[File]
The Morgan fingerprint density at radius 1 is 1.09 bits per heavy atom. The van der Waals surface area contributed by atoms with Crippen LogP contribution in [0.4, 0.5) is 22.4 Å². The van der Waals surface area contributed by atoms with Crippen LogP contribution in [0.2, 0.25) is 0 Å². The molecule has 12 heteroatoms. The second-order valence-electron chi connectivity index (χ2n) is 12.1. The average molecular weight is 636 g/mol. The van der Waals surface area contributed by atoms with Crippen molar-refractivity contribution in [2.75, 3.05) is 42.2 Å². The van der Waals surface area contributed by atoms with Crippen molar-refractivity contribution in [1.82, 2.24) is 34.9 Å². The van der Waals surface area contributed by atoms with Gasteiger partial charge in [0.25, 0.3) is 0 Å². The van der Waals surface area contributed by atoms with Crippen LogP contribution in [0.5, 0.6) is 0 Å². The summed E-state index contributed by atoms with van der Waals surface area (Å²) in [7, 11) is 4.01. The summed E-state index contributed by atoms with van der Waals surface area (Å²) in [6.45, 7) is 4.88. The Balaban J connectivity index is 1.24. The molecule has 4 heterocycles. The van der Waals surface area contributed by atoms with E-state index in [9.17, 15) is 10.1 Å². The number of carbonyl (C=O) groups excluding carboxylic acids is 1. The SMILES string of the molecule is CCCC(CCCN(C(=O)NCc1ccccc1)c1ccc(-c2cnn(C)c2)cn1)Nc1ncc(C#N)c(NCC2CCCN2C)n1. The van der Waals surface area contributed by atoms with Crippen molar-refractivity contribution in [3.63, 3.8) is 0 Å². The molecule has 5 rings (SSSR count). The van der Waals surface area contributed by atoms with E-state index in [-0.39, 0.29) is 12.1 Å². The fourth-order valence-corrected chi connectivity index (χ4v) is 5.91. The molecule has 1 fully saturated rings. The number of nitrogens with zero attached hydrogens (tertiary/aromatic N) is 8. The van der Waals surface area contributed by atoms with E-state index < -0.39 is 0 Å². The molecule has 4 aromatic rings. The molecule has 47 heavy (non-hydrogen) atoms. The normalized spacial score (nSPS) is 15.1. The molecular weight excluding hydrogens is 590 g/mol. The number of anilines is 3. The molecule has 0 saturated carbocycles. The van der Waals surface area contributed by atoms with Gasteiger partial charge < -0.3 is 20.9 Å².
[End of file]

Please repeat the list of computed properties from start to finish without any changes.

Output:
The Morgan fingerprint density at radius 1 is 1.09 bits per heavy atom. The van der Waals surface area contributed by atoms with Crippen LogP contribution in [0.4, 0.5) is 22.4 Å². The van der Waals surface area contributed by atoms with Crippen LogP contribution in [0.2, 0.25) is 0 Å². The molecule has 12 heteroatoms. The second-order valence-electron chi connectivity index (χ2n) is 12.1. The average molecular weight is 636 g/mol. The van der Waals surface area contributed by atoms with Crippen molar-refractivity contribution in [2.75, 3.05) is 42.2 Å². The van der Waals surface area contributed by atoms with Crippen molar-refractivity contribution in [1.82, 2.24) is 34.9 Å². The van der Waals surface area contributed by atoms with Gasteiger partial charge in [0.25, 0.3) is 0 Å². The van der Waals surface area contributed by atoms with Crippen LogP contribution in [0.5, 0.6) is 0 Å². The summed E-state index contributed by atoms with van der Waals surface area (Å²) in [7, 11) is 4.01. The summed E-state index contributed by atoms with van der Waals surface area (Å²) in [6.45, 7) is 4.88. The Balaban J connectivity index is 1.24. The molecule has 4 heterocycles. The van der Waals surface area contributed by atoms with E-state index in [9.17, 15) is 10.1 Å². The number of carbonyl (C=O) groups excluding carboxylic acids is 1. The SMILES string of the molecule is CCCC(CCCN(C(=O)NCc1ccccc1)c1ccc(-c2cnn(C)c2)cn1)Nc1ncc(C#N)c(NCC2CCCN2C)n1. The van der Waals surface area contributed by atoms with Crippen molar-refractivity contribution in [3.63, 3.8) is 0 Å². The molecule has 5 rings (SSSR count). The van der Waals surface area contributed by atoms with E-state index in [-0.39, 0.29) is 12.1 Å². The fourth-order valence-corrected chi connectivity index (χ4v) is 5.91. The molecule has 1 fully saturated rings. The number of nitrogens with zero attached hydrogens (tertiary/aromatic N) is 8. The van der Waals surface area contributed by atoms with E-state index < -0.39 is 0 Å². The molecule has 4 aromatic rings. The molecule has 47 heavy (non-hydrogen) atoms. The normalized spacial score (nSPS) is 15.1. The molecular weight excluding hydrogens is 590 g/mol. The number of anilines is 3. The molecule has 0 saturated carbocycles. The van der Waals surface area contributed by atoms with Gasteiger partial charge < -0.3 is 20.9 Å².